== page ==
Whirlpools and maelstroms have for long fascinated the human imagination and has often produced exaggerated descriptions of these dangerous pools of swirling waters engulfing large ships into their deadly funnel. However, though this is not quite true, there is no denying that spots in the ocean with maelstroms and whirlpools can indeed suck in small vessels and unfortunate mariners who happen to fall into these dangerous waters. There is not much difference between whirlpools and maelstroms, only the the latter refers to a much larger form of the former, usually occurring in the oceans and seas of the world. Whirlpools and maelstroms are caused when opposing currents meet or when strong winds blowing over the surface of water alter the direction of currents. The presence of undulating geographical features on seabed might also result in such water vortexes.
Notable Whirlpools and Maelstorms
The Saltstraumen strait, located near the Arctic Circle in Bodø, in the Norwegian county of Nordland, has the strongest maelstrom in the world. About 400 million cubic meters of water funnels through the narrow strait each day, resulting in highly turbulent waters and a giant maelstrom. Ships are allowed to pass through this strait only in specific periods of the day when the currents are less dangerous in nature. Tourists often visit the area to observe the violent maelstrom and wonder at its strength. Another dangerous stretch of water with furious eddies and whirlpools occurs in the Norwegian Sea near the Lofoten archipelago of Norway. Known as the Moskstraumen, this system of whirlpools and eddies are believed to have resulted from strong tides in the region as well as the unique features of the seabed in the region with shallow ridges between the islands of the archipelago. Another area of the world with lethal maelstroms involves the waters of the Corryvreckan strait to the north of the Gulf of Scotland in Scotland. Here strong tides and huge volumes of water flowing into the strait are responsible for creating massive waves, maelstroms and an overall turbulent water flow. Whirlpools are also known to form at the base of waterfalls. Whirlpools at the base of the Niagara Falls in North America, are also known for their perilous nature.
Though whirlpools and maelstroms are primarily a work of nature, the intrusion of man has often led to the development of whirlpools in areas with no such symptoms, at times followed by disastrous consequences. A drilling mishap in 1980 created a temporary giant whirlpool on Lake Peigneur in Louisiana in the U.S.A., an event that transformed the 3-feet deep lake into a 1,300 feet deep one, and resulted in the loss of large parts of a botanical garden, 10% of the land area of Jefferson Island, and other losses during the disaster. In June of 2015, a man-made whirlpool formed at Lake Texoma bordering the U.S. States of Texas and Oklahoma. The whirlpool formed near the dam that creates the lake.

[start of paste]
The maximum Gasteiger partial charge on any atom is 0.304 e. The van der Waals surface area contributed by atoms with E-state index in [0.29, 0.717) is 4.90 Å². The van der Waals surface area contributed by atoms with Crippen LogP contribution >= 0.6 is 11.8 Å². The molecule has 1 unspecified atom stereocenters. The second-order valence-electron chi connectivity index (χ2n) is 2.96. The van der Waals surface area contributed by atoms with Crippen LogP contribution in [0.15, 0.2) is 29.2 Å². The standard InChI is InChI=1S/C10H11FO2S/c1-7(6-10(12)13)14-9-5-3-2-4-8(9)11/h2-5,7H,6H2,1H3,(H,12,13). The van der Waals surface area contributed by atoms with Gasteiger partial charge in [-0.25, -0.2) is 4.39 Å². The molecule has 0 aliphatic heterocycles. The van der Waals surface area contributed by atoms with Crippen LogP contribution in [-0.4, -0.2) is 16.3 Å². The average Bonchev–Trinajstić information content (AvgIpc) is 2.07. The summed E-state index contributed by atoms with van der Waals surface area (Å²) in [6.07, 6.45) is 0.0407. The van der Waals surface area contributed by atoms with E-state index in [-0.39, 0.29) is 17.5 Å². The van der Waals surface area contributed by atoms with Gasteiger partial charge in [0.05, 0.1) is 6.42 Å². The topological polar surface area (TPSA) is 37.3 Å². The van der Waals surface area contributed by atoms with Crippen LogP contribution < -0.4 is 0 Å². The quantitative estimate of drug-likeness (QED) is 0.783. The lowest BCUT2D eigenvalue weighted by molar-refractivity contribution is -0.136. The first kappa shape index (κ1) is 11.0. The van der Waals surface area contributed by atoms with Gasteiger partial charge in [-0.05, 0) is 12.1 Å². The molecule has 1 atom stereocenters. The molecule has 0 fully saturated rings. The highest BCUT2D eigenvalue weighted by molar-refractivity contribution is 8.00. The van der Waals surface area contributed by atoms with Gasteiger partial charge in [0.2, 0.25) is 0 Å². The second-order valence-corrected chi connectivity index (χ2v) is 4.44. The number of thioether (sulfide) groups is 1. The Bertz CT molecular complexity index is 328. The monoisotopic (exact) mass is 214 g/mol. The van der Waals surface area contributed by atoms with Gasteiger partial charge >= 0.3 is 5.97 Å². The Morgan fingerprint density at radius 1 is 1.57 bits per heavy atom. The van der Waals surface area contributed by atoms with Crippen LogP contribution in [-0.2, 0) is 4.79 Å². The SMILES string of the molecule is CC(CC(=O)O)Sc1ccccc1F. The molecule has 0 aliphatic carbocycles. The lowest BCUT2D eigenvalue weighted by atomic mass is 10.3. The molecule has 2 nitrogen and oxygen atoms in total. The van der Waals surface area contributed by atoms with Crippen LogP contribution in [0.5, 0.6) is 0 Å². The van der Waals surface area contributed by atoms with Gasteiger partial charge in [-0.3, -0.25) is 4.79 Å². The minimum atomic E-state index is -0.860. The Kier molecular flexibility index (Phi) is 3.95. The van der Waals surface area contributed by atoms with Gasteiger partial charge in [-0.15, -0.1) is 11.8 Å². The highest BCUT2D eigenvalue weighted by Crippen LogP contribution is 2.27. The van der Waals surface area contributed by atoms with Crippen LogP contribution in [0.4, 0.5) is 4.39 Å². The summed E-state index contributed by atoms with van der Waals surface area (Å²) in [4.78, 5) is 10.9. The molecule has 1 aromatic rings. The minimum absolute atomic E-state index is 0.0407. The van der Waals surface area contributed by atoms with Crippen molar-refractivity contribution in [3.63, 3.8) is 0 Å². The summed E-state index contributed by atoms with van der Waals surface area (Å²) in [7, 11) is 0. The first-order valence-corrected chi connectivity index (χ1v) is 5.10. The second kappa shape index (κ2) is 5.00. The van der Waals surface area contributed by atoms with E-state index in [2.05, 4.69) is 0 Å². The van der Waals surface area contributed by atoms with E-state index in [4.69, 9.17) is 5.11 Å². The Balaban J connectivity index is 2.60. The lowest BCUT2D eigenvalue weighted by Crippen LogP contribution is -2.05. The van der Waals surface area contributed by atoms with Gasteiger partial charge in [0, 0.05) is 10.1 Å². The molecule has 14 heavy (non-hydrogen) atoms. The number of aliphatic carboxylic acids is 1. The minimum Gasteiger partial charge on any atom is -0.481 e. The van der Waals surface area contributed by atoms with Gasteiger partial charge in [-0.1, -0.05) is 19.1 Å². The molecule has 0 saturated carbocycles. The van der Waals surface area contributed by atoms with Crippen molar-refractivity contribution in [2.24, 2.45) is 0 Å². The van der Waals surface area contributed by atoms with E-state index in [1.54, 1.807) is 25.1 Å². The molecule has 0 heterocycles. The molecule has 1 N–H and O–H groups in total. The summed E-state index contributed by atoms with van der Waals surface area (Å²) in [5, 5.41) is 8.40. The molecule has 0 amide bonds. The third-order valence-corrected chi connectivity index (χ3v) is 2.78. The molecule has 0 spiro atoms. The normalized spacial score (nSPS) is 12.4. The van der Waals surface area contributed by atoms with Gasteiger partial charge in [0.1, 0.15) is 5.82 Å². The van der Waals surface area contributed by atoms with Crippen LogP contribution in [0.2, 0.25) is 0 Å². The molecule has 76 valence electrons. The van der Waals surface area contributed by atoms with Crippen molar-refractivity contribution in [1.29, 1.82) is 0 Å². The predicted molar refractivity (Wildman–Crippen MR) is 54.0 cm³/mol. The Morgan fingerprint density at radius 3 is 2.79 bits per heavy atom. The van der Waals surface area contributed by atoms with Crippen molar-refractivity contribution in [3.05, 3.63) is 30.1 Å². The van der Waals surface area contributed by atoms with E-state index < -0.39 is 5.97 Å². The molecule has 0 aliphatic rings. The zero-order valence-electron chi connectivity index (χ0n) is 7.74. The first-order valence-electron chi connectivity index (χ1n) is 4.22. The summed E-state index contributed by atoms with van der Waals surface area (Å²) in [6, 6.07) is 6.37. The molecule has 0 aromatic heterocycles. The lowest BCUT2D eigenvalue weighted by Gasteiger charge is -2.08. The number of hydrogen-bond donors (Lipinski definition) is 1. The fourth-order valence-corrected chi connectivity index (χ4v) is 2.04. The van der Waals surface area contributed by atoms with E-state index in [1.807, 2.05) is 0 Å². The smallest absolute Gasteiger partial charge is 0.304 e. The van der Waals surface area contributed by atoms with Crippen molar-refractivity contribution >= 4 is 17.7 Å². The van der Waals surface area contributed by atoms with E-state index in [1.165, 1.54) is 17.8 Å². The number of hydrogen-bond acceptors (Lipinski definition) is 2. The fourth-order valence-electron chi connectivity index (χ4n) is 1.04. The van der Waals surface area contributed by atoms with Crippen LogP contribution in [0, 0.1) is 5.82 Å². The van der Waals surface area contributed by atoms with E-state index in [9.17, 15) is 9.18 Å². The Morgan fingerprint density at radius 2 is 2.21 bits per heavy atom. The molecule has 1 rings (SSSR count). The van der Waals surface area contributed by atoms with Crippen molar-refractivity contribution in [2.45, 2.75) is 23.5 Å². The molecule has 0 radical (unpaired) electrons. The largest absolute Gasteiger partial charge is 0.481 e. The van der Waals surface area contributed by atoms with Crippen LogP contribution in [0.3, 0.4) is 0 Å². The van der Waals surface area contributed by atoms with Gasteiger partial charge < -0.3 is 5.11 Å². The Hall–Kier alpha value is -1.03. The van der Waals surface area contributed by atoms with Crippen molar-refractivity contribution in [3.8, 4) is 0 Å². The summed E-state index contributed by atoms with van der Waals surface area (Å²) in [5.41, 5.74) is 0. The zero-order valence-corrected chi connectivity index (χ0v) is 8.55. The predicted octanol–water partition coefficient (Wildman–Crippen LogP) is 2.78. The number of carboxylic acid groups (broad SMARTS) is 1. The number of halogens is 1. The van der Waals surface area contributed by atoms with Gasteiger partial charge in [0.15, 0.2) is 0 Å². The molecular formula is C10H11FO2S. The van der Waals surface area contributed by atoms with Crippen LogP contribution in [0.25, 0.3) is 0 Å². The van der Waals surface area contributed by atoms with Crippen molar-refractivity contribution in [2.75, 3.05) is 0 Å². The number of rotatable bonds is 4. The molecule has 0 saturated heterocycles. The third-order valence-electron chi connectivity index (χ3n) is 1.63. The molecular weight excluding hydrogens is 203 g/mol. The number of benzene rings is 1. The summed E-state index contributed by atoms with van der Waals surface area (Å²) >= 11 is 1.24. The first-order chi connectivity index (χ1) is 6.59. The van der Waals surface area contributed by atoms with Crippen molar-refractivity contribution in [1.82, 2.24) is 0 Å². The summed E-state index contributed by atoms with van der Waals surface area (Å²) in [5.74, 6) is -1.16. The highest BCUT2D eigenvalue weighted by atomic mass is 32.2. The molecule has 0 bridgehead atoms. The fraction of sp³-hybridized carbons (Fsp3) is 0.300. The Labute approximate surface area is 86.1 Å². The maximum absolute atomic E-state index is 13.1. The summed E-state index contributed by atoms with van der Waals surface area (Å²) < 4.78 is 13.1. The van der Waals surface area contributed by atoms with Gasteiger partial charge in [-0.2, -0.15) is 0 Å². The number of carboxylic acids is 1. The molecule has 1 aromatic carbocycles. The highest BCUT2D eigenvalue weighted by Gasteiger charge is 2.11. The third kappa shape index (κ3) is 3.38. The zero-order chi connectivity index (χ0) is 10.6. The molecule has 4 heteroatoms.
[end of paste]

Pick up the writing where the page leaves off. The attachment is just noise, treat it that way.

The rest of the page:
Whirlpools and Climate Change
Recent research reports suggest that whirlpools and maelstroms in the oceans influence the climate over land. As is already known, dissipation and transfer of heat by water currents have an important role to play in determining the temperatures on land. Similarly, giant whirlpools and maelstroms, carrying huge volumes of water and transmitting heat across oceans, also might be responsible for changes in weather patterns in different parts of the world where they are found.
Dangers of Whirlpools and Maelstroms in Fiction and in Reality
Many notable authors have mentioned gigantic whirlpools and maelstroms that have swallowed everything that came their way. For example, such oceanic swirls have been described in the "A Descent into the Maelström” by Edgar Allan Poe, “20,000 Leagues Under the Sea” by Jules Verne, and “Moby Dick” by Herman Melville. However, though in reality, the whirlpools and maelstroms are not as perilous as described in these novels, they are still known to be dangerous to small sea-faring vessels as they are powerful enough to trigger wrecks and sink small boats. In 2000, a whirlpool in the French Pass drowned a number of student divers in the sea. In the Corryvreckan whirlpool near Scotland, a team of professionals shooting a documentary on the whirlpool, threw a mannequin, fitted with a life jacket and depth gauge, into the swirling waters of the strait. The life jacket was of no use in the waters and the mannequin was immediately sucked into the depths of whirlpool and then washed up downstream. After observing the depth gauge tied to the mannequin, it was estimated that it had been sucked into depths of about 860 feet before washing up downstream.
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